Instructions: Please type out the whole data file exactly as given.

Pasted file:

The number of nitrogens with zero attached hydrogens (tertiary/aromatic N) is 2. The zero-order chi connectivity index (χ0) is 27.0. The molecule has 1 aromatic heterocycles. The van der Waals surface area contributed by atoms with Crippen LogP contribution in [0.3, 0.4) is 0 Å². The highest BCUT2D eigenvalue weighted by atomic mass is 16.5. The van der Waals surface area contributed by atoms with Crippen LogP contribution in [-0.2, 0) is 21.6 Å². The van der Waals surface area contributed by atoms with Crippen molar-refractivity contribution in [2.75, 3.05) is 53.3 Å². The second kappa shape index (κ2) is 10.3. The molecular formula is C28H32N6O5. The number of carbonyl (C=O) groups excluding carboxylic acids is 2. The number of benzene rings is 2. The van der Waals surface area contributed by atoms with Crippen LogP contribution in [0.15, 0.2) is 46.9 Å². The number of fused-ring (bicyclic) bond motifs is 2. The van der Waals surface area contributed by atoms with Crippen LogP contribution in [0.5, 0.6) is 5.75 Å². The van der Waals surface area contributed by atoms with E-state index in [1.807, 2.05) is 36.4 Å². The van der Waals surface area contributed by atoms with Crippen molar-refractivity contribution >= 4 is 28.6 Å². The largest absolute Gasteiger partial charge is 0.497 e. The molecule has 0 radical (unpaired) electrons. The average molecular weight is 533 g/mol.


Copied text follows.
The number of nitrogens with zero attached hydrogens (tertiary/aromatic N) is 2. The zero-order chi connectivity index (χ0) is 27.0. The molecule has 1 aromatic heterocycles. The van der Waals surface area contributed by atoms with Crippen LogP contribution in [0.3, 0.4) is 0 Å². The highest BCUT2D eigenvalue weighted by atomic mass is 16.5. The van der Waals surface area contributed by atoms with Crippen LogP contribution in [-0.2, 0) is 21.6 Å². The van der Waals surface area contributed by atoms with Crippen molar-refractivity contribution in [2.75, 3.05) is 53.3 Å². The second kappa shape index (κ2) is 10.3. The molecular formula is C28H32N6O5. The number of carbonyl (C=O) groups excluding carboxylic acids is 2. The number of benzene rings is 2. The van der Waals surface area contributed by atoms with Crippen LogP contribution in [0.15, 0.2) is 46.9 Å². The number of fused-ring (bicyclic) bond motifs is 2. The van der Waals surface area contributed by atoms with Crippen LogP contribution in [0.5, 0.6) is 5.75 Å². The van der Waals surface area contributed by atoms with E-state index in [1.807, 2.05) is 36.4 Å². The van der Waals surface area contributed by atoms with Crippen molar-refractivity contribution >= 4 is 28.6 Å². The largest absolute Gasteiger partial charge is 0.497 e. The molecule has 0 radical (unpaired) electrons. The average molecular weight is 533 g/mol.